HTML5 deployment: progress comes into sight

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Re: HTML5 deployment: progress comes into sight

Bob Sneidar via use-livecode
Simply a creative contribution to this thread:

Here are direct links. Worth waiting for loading, it's faster than you
expect. (Also loading times has been essentially improved with my tests).

[EU] http://hyperhh.org/html5/LCImageToolboxHTML5-9.0.0-dp-4hhX.html
[US] http://hh.on-rev.com/html5/LCImageToolboxHTML5-9.0.0-dp-4hhX.html

The timing you see are the LC-times, not the screen update of the browsers
which is of course slower while a browser is caching large imageData.

Latest Safari and Chrome Canary (but not yet Chrome) are fastest with
the screen updates. Also tested to be OK here with latest Firefox and
latest Opera. As always: doesn't run in IE/Edge.

(It was tedious to work around the missing javascriptHandler in HTML5
deployment, we look forward to that feature Mark!)

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Re: HTML5 deployment: progress comes into sight

Bob Sneidar via use-livecode

> On Jun 2, 2017, at 3:02 PM, hh via use-livecode <[hidden email]> wrote:
>
> Simply a creative contribution to this thread:
>
> Here are direct links. Worth waiting for loading, it's faster than you
> expect. (Also loading times has been essentially improved with my tests).
>
> [EU] http://hyperhh.org/html5/LCImageToolboxHTML5-9.0.0-dp-4hhX.html
> [US] http://hh.on-rev.com/html5/LCImageToolboxHTML5-9.0.0-dp-4hhX.html
>
> The timing you see are the LC-times, not the screen update of the browsers
> which is of course slower while a browser is caching large imageData.
>
> Latest Safari and Chrome Canary (but not yet Chrome) are fastest with
> the screen updates. Also tested to be OK here with latest Firefox and
> latest Opera. As always: doesn't run in IE/Edge.
>
> (It was tedious to work around the missing javascriptHandler in HTML5
> deployment, we look forward to that feature Mark!)

Very inspirational work.


Best regards,

Mark Talluto
livecloud.io <http://livecloud.io/>
nursenotes.net <http://nursenotes.net/>
canelasoftware.com <http://www.canelasoftware.com/>

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Re: HTML5 deployment: progress comes into sight

Bob Sneidar via use-livecode
In reply to this post by Bob Sneidar via use-livecode
Just getting back here after  a week away on another project where they are moving the Hinduism Today app to an HTML 5 platform

(shameless promotion) check it out… pretty cool  release (free) on the App store… Android version is buggy.

@ Roland: Right.. my use of "Syncronous" was  a bit off, more like asynchronous w/ wait  (see below)

@ HH Thank you. Your clarification is perfect, exactly our challenge, well defined.

I think the use cases are obvious: Assuming we want to

a)  "encapsulate" all the heavy lifting to "*models*.livecode" scripts that do the hard work
b) we use the browser widget as a canvas for views  small triggers.

you would want to be able to, for example have a user enter some year  (say date of birth) in a little browser widget form thing.

submit to the "model.livecode" script  and if they entered something stupid like

2620  instead of 2062

your data input validator would reply to the brower widget (which must somehow know to halt processing) and reply to the user

"Hey, No way you were born in 2620!"
-------
AND During development… let's say the user did enter 2062, it pass validation, but the model.livecode attempt to store it in the sqllite database fails because some error in your LC code… we need a feedback loop that can tell us exactly at one point in the JS execution the failure occurred.  because, who knows… maybe you passed a bad param in the JS..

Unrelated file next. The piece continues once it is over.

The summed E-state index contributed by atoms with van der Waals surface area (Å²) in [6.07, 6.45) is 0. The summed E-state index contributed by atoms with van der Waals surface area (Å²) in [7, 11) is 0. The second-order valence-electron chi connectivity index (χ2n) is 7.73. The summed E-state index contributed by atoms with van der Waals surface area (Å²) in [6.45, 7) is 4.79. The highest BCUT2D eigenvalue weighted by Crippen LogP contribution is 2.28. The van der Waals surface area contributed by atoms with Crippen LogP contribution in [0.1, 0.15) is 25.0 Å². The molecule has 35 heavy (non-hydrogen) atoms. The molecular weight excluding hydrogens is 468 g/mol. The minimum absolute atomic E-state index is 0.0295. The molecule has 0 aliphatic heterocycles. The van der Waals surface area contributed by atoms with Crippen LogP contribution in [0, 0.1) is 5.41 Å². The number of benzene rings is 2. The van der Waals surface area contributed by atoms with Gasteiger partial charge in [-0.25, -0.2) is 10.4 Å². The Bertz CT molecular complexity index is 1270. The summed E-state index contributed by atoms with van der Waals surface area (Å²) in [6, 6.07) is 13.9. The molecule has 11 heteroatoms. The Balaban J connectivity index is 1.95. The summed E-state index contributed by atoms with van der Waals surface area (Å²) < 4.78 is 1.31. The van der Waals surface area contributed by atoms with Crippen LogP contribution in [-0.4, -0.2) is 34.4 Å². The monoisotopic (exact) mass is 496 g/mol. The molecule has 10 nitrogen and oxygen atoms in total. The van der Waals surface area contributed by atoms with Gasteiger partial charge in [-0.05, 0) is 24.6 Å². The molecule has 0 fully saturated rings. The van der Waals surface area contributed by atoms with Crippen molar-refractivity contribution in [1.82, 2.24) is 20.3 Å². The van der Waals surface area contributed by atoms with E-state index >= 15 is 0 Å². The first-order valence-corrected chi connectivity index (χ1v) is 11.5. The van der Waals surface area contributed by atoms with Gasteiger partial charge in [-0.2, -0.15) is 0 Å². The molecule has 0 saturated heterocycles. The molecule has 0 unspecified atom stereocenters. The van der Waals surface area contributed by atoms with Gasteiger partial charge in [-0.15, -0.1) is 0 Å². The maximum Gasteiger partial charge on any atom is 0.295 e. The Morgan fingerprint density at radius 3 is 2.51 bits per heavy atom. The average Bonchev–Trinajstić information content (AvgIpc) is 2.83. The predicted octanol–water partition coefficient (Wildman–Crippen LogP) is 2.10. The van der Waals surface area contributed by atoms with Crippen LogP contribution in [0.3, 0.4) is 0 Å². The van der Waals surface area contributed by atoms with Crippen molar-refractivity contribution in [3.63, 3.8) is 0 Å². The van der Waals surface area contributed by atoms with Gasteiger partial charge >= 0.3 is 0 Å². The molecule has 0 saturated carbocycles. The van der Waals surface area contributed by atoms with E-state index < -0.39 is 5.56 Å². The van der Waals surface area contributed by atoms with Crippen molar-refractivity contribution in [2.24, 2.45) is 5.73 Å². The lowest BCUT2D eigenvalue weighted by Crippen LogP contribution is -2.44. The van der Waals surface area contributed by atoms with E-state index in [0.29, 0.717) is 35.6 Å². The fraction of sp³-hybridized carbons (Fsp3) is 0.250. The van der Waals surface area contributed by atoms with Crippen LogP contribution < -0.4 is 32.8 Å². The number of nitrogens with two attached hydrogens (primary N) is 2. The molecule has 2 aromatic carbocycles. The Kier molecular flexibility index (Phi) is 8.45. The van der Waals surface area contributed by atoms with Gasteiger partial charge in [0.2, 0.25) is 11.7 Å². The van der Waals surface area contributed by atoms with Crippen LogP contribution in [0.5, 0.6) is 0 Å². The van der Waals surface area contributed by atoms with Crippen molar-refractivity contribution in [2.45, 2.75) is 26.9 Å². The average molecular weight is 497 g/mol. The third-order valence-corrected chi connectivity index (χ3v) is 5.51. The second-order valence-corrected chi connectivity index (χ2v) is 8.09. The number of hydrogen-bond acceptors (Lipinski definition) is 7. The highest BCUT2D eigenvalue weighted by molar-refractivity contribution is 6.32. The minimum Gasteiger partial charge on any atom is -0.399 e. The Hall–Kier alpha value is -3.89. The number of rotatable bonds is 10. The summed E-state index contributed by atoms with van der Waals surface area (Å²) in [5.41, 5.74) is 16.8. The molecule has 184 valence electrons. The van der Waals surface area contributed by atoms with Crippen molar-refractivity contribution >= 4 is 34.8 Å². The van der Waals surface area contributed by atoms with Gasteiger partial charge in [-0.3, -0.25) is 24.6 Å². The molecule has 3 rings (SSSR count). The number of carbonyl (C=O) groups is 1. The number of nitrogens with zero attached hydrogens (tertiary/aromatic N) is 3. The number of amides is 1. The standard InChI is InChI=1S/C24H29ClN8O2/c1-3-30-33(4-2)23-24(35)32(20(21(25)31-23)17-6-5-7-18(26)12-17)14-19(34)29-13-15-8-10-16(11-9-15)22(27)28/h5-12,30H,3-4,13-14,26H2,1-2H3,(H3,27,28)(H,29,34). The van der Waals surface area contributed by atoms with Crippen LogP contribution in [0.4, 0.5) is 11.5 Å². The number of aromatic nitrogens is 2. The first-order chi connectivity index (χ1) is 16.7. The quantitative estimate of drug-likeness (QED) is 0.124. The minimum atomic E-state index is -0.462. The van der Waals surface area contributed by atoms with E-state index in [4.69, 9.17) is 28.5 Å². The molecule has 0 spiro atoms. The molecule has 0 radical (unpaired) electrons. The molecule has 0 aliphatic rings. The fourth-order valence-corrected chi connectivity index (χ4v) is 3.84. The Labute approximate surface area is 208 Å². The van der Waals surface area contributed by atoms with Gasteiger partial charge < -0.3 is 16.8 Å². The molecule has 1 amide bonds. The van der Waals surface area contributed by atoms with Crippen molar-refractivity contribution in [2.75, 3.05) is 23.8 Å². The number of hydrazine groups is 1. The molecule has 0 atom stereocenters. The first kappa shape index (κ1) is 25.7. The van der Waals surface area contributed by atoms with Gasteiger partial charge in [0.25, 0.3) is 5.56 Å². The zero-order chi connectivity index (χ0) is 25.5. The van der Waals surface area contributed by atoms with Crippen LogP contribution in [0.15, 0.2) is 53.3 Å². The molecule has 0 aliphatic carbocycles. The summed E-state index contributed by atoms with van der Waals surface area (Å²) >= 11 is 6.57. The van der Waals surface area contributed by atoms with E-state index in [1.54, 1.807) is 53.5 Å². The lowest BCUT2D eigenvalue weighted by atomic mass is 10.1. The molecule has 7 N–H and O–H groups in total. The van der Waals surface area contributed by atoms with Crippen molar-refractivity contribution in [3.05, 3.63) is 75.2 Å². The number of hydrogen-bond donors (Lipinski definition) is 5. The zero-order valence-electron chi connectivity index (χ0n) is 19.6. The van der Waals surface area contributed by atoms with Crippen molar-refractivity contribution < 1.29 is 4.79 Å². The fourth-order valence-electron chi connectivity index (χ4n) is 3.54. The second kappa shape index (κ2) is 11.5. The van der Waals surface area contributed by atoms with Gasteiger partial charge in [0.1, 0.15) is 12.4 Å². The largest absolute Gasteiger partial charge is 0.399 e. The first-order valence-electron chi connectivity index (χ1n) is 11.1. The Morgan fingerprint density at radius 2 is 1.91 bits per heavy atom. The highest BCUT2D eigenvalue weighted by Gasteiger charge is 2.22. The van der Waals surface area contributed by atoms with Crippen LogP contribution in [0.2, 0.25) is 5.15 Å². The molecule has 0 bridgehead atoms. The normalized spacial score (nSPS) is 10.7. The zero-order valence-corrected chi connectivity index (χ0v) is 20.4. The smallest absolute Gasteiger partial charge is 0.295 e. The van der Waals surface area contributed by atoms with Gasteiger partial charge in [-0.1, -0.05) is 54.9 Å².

Mark: check out my earlier business request… at the risk of starting a flame war over LC's attempts for revenues from the existing paid user base, "you all" might consider taken that dollar value quoted to me and posting is as a "reach goal"  You might find support.

BR:

FWIW  I will copy here : this is the distillation requirements  as sent back to me, since they detail some of the difficulty faced.

minus the $ value attached to quotation

----------
Requirements

Enhance the current browser handler feature, allowing LiveCode handlers called from JavaScript to return a value immediately to the calling code. This requires the LC handlers to be executed synchronously - the calling code will block until the LC handler completes and its value is returned.


Platforms

1)                       Android
JavaScript calls are executed on a separate thread owned by the WebView - getting a return value requires posting the handler execution request to the event queue, yielding to the engine thread, which must execute the handler and store the result in such a way that it is accessible once control is returned to the waiting WebView thread.


2)                       iOS & MacOS
May be the simplest to deal with - the handler callback is either executed on the engine thread, or may call a function to run code blocks on the engine thread. What will be required though is to modify the current scheme of posting a handler execution message on the event queue to execute the handler directly so the return value can be obtained

3)                       CEF
JavaScript calls are executed within the CEF render process, so calling LC handlers requires communicating with the main engine process. CEF provides an inter-process communication (IPC) mechanism, however it is designed only for asynchronous message sending so waiting for a return value or reply is not supported.

In order to provide synchronous execution of LC handlers, an alternative IPC mechanism will be needed that should not interfere with the existing CEF scheme. Named pipes are a good implementation candidate on both Windows and Linux, however they would need to be integrated into the event handling loops on both platforms.

4)                       Execution Restrictions (Optional)
Depending on the implementation, there may be some operations that are unsafe to call from within the executing handler. For the CEF implementation, this will almost certainly include access to browser properties that require communication with the render process. There are several other areas in the engine where certain classes of operation are prohibited, for example within a widget’s OnPaint handler any operations that use “wait” should be avoided. It may be useful then to implement a general purpose execution restrictions mechanism to throw an error in these situations rather than allow these risky operations to occur.

 
To implement items 1 to 3 the time estimate is about 14 days of work at a cost of $.... For the optional item 4 it would require another 8 days of work at …..$
 
--------------